Open source and innovation: A match made in heaven

Open source makes innovation a two-way street between vendors and customers.

CIO.com suggests that open source may be the future of enterprise innovation, echoing the Bank of New York Mellon's comments on the subject last week. The question is not why use open source, but how to best use open source.

Riffing off the Eclipse Foundation's Mike Milinkovich, CIO.com writes:

[I]f you develop in an open source model and other companies adopt what you develop, you have a higher chance of longevity in the code base. In other words, you can develop a custom solution to a unique business problem with less fear that your solution will turn into a dead-end legacy system when things, inevitably, change in a few years. Milinkovich also sees more CIOs banding together with industry peers to develop common open-source solutions to standard industry processes, thereby saving money by sharing costs and ensuring interoperability.

Amen. Proprietary software is all about vendor-driven innovation. Open source is all about user-driven innovation, collaboratively married to vendor innovation. It's a two-way street , and it's much, much better for both vendors and users.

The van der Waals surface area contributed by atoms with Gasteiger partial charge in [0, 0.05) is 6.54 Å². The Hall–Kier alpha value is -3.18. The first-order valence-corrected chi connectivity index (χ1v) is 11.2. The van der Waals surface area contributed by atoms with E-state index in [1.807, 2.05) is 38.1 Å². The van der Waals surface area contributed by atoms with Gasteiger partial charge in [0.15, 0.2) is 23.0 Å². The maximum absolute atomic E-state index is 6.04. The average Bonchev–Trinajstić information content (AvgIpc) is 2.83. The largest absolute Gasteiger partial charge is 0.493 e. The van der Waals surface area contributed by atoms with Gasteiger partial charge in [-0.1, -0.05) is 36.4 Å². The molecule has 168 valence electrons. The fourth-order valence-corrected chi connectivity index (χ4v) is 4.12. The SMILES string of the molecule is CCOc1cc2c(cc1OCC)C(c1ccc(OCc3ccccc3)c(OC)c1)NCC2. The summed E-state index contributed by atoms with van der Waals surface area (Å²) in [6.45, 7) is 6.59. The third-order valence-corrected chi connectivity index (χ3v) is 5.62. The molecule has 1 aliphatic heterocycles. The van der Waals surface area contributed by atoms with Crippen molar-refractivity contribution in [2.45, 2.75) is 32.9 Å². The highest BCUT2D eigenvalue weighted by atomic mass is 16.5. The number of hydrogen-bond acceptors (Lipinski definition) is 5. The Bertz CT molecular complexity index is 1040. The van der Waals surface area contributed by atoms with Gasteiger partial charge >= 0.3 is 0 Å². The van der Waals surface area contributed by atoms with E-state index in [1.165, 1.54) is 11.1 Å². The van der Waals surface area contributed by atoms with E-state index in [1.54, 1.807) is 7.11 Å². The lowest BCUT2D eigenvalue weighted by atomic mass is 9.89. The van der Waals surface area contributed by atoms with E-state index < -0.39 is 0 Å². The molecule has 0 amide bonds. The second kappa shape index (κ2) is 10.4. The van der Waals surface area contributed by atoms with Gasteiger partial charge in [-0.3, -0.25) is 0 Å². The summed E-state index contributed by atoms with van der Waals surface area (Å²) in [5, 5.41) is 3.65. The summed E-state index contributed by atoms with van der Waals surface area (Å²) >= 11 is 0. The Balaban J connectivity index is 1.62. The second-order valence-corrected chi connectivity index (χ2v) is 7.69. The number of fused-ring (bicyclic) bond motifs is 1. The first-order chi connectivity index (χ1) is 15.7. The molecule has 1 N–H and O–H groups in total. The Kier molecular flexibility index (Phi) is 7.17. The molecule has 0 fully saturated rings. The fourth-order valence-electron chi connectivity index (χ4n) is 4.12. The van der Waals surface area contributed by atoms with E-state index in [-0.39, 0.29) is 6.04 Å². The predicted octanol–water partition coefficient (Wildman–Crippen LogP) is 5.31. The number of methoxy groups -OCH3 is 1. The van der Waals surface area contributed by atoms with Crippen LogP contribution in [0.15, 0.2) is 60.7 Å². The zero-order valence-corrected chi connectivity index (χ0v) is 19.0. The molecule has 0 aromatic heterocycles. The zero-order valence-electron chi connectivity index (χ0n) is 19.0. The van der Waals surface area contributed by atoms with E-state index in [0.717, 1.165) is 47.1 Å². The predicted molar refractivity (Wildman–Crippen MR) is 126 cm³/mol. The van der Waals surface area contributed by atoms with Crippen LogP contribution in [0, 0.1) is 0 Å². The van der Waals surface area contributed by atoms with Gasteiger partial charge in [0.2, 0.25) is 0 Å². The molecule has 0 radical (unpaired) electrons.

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About the author

    Matt Asay is chief operating officer at Canonical, the company behind the Ubuntu Linux operating system. Prior to Canonical, Matt was general manager of the Americas division and vice president of business development at Alfresco, an open-source applications company. Matt brings a decade of in-the-trenches open-source business and legal experience to The Open Road, with an emphasis on emerging open-source business strategies and opportunities. He is a member of the CNET Blog Network and is not an employee of CNET. You can follow Matt on Twitter @mjasay.

     

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